I was born in Pretoria and our family moved to Johannesburg when I was four years old. Both my parents are Jewish, and from my earliest years I had a sense of pride regarding my Jewish heritage. I can remember a keen fascination with the figures that emerged from the pages of the Hebrew Scriptures—Abraham, Isaac, Jacob, Moses and Joshua. What impressed me most about these men was that they had a vital and dynamic relationship with God. He communed with them, and they communed with Him, the King and Creator of the universe.

As a young boy, I can remember thinking about God’s command to Abram in Genesis 12, Leave your country, your people and your father’s household and go to the land I will show you.” This was a difficult command, but Abram so readily obeyed. I imagined myself walking and communing with God as my forefathers had. I yearned for a dynamic, intimate relationship with the God of Israel.

Since I could not see the same presence in my life, I reasoned that the possibility existed that I was not “religious” enough, that I was not observing the laws of Judaism closely enough. I endeavored to do this more sincerely and became more actively involved in the life of our religious community in Johannesburg. However, the God of the patriarchs still remained distant and seemingly unreachable.

As time passed, my religious involvement was maintained, but the deep yearning of my soul persisted. Like the majority of Jewish people, I was antagonistic to anyone who suggested that there might be another facet to the God of the Jews. I was especially resistant when people expounded other faiths to me.

But I surprised myself the day I accepted an invitation to attend a Gospel service one weekend in 1973 at Edenvale Baptist Church. I attended the pre-service Bible class on Ezekiel 38 and 39. To my astonishment, I could not fault what the teacher had to say! To make matters worse, he quoted from Jewish sources and challenged the class to check the validity of his teaching by looking into the texts themselves.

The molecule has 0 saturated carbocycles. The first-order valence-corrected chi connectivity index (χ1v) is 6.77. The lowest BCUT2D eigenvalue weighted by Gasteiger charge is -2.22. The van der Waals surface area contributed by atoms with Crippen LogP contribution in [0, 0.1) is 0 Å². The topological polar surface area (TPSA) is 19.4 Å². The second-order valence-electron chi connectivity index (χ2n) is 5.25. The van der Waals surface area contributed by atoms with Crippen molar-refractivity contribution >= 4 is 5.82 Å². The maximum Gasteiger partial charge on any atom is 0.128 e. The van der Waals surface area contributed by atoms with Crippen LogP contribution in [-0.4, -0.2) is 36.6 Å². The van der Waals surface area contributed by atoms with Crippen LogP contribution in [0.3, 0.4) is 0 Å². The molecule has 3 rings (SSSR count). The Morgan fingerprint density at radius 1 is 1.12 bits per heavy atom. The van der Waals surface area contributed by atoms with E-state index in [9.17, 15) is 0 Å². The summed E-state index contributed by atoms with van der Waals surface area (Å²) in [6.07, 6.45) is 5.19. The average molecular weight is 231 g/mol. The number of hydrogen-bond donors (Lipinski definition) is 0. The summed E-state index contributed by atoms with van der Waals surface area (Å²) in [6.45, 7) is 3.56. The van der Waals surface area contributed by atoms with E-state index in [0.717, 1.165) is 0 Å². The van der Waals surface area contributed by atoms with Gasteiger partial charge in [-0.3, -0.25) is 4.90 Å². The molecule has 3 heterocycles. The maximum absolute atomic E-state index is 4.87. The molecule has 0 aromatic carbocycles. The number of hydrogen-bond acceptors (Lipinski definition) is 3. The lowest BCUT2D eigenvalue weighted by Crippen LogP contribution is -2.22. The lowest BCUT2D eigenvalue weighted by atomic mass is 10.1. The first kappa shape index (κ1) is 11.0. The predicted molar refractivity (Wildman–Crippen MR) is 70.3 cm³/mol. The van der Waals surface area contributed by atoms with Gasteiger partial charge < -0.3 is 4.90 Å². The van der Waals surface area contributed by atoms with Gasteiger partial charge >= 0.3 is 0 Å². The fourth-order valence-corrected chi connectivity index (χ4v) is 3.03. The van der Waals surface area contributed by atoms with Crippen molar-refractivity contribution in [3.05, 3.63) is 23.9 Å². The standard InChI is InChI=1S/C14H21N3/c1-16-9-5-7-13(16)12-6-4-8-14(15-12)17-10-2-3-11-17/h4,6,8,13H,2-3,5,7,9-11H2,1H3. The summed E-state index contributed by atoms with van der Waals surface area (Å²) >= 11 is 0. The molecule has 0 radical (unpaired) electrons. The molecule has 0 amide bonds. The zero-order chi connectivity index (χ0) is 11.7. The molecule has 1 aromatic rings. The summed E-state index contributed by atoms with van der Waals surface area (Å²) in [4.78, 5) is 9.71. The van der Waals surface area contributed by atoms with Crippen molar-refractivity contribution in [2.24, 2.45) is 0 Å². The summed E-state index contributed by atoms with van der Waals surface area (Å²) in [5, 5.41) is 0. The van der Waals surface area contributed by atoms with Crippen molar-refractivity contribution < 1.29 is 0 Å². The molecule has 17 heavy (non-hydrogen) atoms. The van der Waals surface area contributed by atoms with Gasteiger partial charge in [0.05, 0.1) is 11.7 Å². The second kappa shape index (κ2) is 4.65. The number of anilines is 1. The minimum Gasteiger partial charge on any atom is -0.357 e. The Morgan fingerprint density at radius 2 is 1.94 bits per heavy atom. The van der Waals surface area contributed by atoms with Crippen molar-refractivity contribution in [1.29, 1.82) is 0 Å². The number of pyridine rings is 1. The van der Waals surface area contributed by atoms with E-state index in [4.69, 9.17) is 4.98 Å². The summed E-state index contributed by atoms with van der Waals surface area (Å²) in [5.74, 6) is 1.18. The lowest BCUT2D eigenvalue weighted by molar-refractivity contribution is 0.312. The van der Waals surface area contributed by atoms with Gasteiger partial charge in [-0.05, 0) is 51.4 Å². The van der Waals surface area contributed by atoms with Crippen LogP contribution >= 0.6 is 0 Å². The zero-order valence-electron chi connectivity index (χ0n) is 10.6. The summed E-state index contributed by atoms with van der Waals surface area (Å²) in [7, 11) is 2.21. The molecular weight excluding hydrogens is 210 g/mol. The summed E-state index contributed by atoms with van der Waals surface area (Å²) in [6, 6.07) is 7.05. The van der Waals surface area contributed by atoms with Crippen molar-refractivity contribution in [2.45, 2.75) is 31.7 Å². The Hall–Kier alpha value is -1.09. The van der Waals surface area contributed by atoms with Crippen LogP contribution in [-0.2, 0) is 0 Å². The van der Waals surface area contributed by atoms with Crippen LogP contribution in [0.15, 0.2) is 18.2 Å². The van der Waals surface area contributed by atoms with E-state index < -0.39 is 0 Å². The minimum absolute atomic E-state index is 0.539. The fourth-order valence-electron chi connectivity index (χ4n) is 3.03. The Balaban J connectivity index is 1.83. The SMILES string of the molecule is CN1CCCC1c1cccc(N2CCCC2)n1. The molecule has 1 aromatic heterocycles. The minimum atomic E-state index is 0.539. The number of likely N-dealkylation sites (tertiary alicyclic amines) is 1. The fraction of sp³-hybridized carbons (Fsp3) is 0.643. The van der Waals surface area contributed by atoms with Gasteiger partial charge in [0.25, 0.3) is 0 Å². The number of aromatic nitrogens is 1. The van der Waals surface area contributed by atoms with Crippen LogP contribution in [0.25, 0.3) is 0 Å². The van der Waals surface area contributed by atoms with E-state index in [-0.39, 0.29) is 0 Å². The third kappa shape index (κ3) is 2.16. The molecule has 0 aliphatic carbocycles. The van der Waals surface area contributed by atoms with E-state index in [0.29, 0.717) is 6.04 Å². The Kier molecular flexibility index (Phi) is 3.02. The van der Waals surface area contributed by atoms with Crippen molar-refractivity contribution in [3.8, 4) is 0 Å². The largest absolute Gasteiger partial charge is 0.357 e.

We then went on to the worship service. Pastor Derek Stone’s sermon was about Naaman the Leper. Most Jewish children learn about Naaman, as I had. I was affronted that a Christian had the audacity to expound on the Jewish Scriptures so accurately! It was also interesting that both teachings that morning centered around the Old Testament. Had the teaching been from other sources I might not have been as willing to hear and listen.

Although I was certainly unsettled, I had to admit to myself that both the Bible class teacher and Pastor Stone seemed to have the type of relationship with God for which my heart yearned. But I was unnerved by the fact that they believed that Jesus was the Messiah for whom my Jewish people were so patiently waiting.

I remained troubled afterwards for some days. I went so far as to obtain a copy of the tape from that Sunday’s messages and, after listening to the tape, I knew without a doubt that the Jesus spoken about was the One who could bring me into a relationship with God. I didn’t need to look any further or strive any harder, because Yeshua the Messiah had come to me. He was no longer unreachable.


Dr. Leslie Berman is a radiologist in private practice in Pretoria, South Africa. He has served on the Board of the Radiological Society of South Africa. Presently, Dr. Berman serves on the Board of Jews for Jesus in South Africa. He and his wife Wendy and their two children., Robert and Claire, attend Beit Yeshua Congregation and Rosebank Union Fellowship in Kingsmead, where Dr. Berman serves as a church council member.